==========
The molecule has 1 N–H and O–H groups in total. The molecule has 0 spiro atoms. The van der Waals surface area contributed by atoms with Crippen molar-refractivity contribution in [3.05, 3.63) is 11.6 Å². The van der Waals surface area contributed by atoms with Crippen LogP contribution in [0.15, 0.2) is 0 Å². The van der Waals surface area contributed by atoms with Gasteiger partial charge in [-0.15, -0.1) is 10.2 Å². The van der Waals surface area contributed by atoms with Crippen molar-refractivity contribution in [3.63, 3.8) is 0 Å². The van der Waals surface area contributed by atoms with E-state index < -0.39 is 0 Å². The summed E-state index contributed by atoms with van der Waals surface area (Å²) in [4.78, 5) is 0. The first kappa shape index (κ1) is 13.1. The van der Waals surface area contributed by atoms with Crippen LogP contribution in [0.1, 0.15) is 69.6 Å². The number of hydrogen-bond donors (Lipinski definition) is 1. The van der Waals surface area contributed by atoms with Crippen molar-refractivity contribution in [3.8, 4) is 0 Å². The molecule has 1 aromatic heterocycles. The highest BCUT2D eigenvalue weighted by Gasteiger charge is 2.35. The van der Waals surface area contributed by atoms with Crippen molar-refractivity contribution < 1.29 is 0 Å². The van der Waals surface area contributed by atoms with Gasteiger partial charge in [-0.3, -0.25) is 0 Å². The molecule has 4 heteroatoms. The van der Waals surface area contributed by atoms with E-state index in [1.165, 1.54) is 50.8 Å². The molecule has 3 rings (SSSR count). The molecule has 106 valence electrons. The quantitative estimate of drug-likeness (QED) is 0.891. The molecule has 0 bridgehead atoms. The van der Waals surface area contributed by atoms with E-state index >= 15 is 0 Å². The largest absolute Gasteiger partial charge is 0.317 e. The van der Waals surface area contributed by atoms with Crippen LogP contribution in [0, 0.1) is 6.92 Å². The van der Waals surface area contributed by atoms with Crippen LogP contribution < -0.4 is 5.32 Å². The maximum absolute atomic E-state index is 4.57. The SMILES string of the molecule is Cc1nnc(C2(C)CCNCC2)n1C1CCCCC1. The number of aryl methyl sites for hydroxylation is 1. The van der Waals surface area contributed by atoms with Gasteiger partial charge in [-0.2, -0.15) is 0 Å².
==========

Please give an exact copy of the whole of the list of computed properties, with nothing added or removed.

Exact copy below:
The molecule has 1 N–H and O–H groups in total. The molecule has 0 spiro atoms. The van der Waals surface area contributed by atoms with Crippen molar-refractivity contribution in [3.05, 3.63) is 11.6 Å². The van der Waals surface area contributed by atoms with Crippen LogP contribution in [0.15, 0.2) is 0 Å². The van der Waals surface area contributed by atoms with Gasteiger partial charge in [-0.15, -0.1) is 10.2 Å². The van der Waals surface area contributed by atoms with Crippen molar-refractivity contribution in [3.63, 3.8) is 0 Å². The van der Waals surface area contributed by atoms with E-state index < -0.39 is 0 Å². The summed E-state index contributed by atoms with van der Waals surface area (Å²) in [4.78, 5) is 0. The first kappa shape index (κ1) is 13.1. The van der Waals surface area contributed by atoms with Crippen LogP contribution in [0.1, 0.15) is 69.6 Å². The number of hydrogen-bond donors (Lipinski definition) is 1. The van der Waals surface area contributed by atoms with Crippen molar-refractivity contribution in [3.8, 4) is 0 Å². The molecule has 1 aromatic heterocycles. The highest BCUT2D eigenvalue weighted by Gasteiger charge is 2.35. The van der Waals surface area contributed by atoms with Crippen molar-refractivity contribution < 1.29 is 0 Å². The van der Waals surface area contributed by atoms with Gasteiger partial charge in [-0.3, -0.25) is 0 Å². The molecule has 4 heteroatoms. The van der Waals surface area contributed by atoms with E-state index in [1.165, 1.54) is 50.8 Å². The molecule has 3 rings (SSSR count). The molecule has 106 valence electrons. The quantitative estimate of drug-likeness (QED) is 0.891. The molecule has 0 bridgehead atoms. The van der Waals surface area contributed by atoms with E-state index >= 15 is 0 Å². The largest absolute Gasteiger partial charge is 0.317 e. The van der Waals surface area contributed by atoms with Crippen LogP contribution in [0, 0.1) is 6.92 Å². The van der Waals surface area contributed by atoms with Crippen LogP contribution < -0.4 is 5.32 Å². The maximum absolute atomic E-state index is 4.57. The SMILES string of the molecule is Cc1nnc(C2(C)CCNCC2)n1C1CCCCC1. The number of aryl methyl sites for hydroxylation is 1. The van der Waals surface area contributed by atoms with Gasteiger partial charge in [-0.2, -0.15) is 0 Å².